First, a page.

With over a thousand years of events to draw information from, it is easy to get lost in the intricacies of Hungarian history. There are countless dates to remember, but those who know their history may recall that there is one dreaded date that stood as a looming curse over 16th century Hungary: August 29. Over the span of two decades, it was this exact date on which three critical defeats were suffered by Hungary against the Ottoman Empire, all at the hands of Suleiman I.
The deathly trio that culminated in the Kingdom of Hungary being split into three territories began when Suleiman took Nándorfehérvár (Belgrade) in 1521. The battle came as a startling, heart wrenching shock, because 65 years prior, Hungarians, Serbs, and their crusader allies had fought tooth and nail to defend the bastion in 1456, a victory which resulted in Mehmed the Conqueror withdrawing all the way back to Constantinople.
A Terrible Omen at Nándorfehérvár, but Just the Beginning
This time around, however, there was no John Hunyadi to heroically hold the fortress, while on the offensive there was a new, ambitious sultan determined to take the lands which had resisted his empire’s invasions into Europe for decades. In fact, the kingdom itself did not have a matured monarch, since King Lajos II was only 15 years old.
The fortress which was considered the strongest along the Danube was taken within two months, before Lajos II had even gathered an army to resist its invasion, never mind retake it.
Today marks the 500th anniversary of the loss of Nándorfehérvár to Suleiman I the beginning of his incursion. Suleiman would return in 1526, with the Hungarian capital of Buda in his sights.
Hungary Faces Terrible Odds at Mohács
Before reaching the city, the Ottoman forces were intercepted at a large marshy plain near Mohács by King Lajos II’s Hungarian army, commanded by Archbishop Pál Tomori and Count György Szapolyai… on August 29.
There are varying estimates on the size of both armies, but there is consensus that the Hungarians, roughly 25 thousand of them, were up against a significantly larger Turkish force of around 60 thousand. Not only did the Ottomans have a manpower advantage, they had more cannons too.
The Hungarian army may have fared better if it had retreated and waited for reinforcements from Transylvanian Voivode János Szapolyai, but even then, it is unlikely that they would have equaled the Ottomans in manpower.
The United Hungarian Kingdom Falls with its King
Furthermore, not only had other Christian powers chosen not to aid the Hungarians despite calls for help, but Hungarian soldiers themselves were vehemently against the idea of retreat.
Speculations aside, the battle of Mohács was one of Hungary’s most tragic defeats. A charge by Hungarian cavalry proved successful at first, but volleys from the arquebus of Suleiman’s janissaries and overwhelming cannon fire halted their momentum. Within two hours, the Turkish army had surrounded the army of the Hungarian King, resulting in a bloodbath with estimated Hungarian casualties greater than 10 thousand.
Louis II fled when he saw the battle was lost, but was thrown from his horse and drowned in the River Csele. Shortly after the defeat, the Ottomans chose to withdraw instead of continuing their invasion, and János Szapolyai, who had arrived too late, became king of Hungary until his death in 1540. Only one year after his death did the third August 29 event, the siege of Buda occur.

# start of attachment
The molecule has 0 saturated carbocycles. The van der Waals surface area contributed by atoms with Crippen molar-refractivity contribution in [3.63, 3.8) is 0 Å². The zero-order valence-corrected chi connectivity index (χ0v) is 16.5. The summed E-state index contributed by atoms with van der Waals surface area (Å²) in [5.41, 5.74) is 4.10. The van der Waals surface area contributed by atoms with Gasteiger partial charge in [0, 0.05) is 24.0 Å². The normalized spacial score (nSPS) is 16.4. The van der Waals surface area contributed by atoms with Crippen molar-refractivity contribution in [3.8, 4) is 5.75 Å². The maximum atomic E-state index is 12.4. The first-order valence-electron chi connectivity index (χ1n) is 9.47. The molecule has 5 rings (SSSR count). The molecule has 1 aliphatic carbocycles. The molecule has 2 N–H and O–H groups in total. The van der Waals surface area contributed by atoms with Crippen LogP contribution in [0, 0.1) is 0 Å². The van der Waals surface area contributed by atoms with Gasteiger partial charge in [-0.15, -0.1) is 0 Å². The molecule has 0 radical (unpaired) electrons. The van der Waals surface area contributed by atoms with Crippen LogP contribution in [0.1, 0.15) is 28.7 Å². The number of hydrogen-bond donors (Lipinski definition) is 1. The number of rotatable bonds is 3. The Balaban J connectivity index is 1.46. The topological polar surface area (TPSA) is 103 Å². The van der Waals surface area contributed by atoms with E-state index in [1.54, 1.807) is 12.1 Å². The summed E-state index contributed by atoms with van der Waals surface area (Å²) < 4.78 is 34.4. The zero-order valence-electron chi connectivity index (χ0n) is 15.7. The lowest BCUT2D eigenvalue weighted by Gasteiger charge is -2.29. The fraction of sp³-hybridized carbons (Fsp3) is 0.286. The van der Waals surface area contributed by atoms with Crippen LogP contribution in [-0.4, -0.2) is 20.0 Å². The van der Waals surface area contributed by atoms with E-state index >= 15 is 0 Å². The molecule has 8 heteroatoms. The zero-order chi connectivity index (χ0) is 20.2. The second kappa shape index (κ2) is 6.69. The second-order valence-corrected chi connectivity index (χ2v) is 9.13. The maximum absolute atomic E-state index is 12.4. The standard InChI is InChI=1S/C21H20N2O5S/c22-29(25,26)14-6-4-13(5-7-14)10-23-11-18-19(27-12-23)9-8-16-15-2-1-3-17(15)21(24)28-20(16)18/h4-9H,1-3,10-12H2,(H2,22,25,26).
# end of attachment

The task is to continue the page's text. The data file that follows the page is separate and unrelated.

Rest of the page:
Hungary Split in Three Before the Ottoman-Habsburg Wars
A power vacuum had formed shortly after Mohács, resulting in a struggle between Szapolyai and Archduke Ferdinand of Austria, who laid claim on Hungary. Hungary was split between the Habsburg owned lands to the West, known as “Royal Hungary,” Szapolyai’s Eastern Hungarian Kingdom of Transylvania, and the Ottoman owned lands of Southern Hungary.
A Habsburg army led by Willhelm von Roggendorf laid siege on Buda in 1541. Attempted assaults proved unsuccessful, as the defenders were able to hold out until Turkish forces, their supposed allies, arrived. When Suleiman I’s “relief army” defeated the invaders on August 22, celebrations of liberation began.
But Buda was still in Hungarian hands, and this new siege was no longer a battle of steel but a battle of whit. Suleiman invited the Hungarian nobility, Queen Isabella and her son, the infant King János II Zsigmond, into his camp for a visit, and the royal family complied.
Turkish “Tourists” Take Buda in 1541
While the Hungarian nobility were paying a visit to the Sultan on August 29, Turkish forces were strolling into the castle for “sightseeing.” By the time the Hungarians had realized that the whole thing was a trick, the castle had been taken by the Sultan’s army.
After the Buda was taken, the Sultan let the Hungarian nobility go, all of them except Bálint Török, a survivor of the Battle of Mohács and a potentially formidable rival. According to legend, this is when Suleiman told Török not to hurry, since “the black soup [coffee] is still to come!” The Hungarian nobleman would spend the rest of his days as a prisoner in the Yedikule Fortress of Constantinople.
While it has become a day of good fortune for the Turkish people, evidently a contributor to Suleiman winning the title of “the Magnificent,” August 29 is one of the most tragic recurring dates in Hungarian history.
The loss of Buda meant the loss of the seat of Medieval Hungarian power, and the consolidation of Ottoman rule in Hungary for 145 years. It would only be retaken in 1686 by the Holy League, which then proceeded on to another decisive victory against the Ottomans in no other place than the fields of Mohács in 1687.
In the featured photo, Mór Than’s depiction of the Battle of Mohács. Featured photo via Wikipedia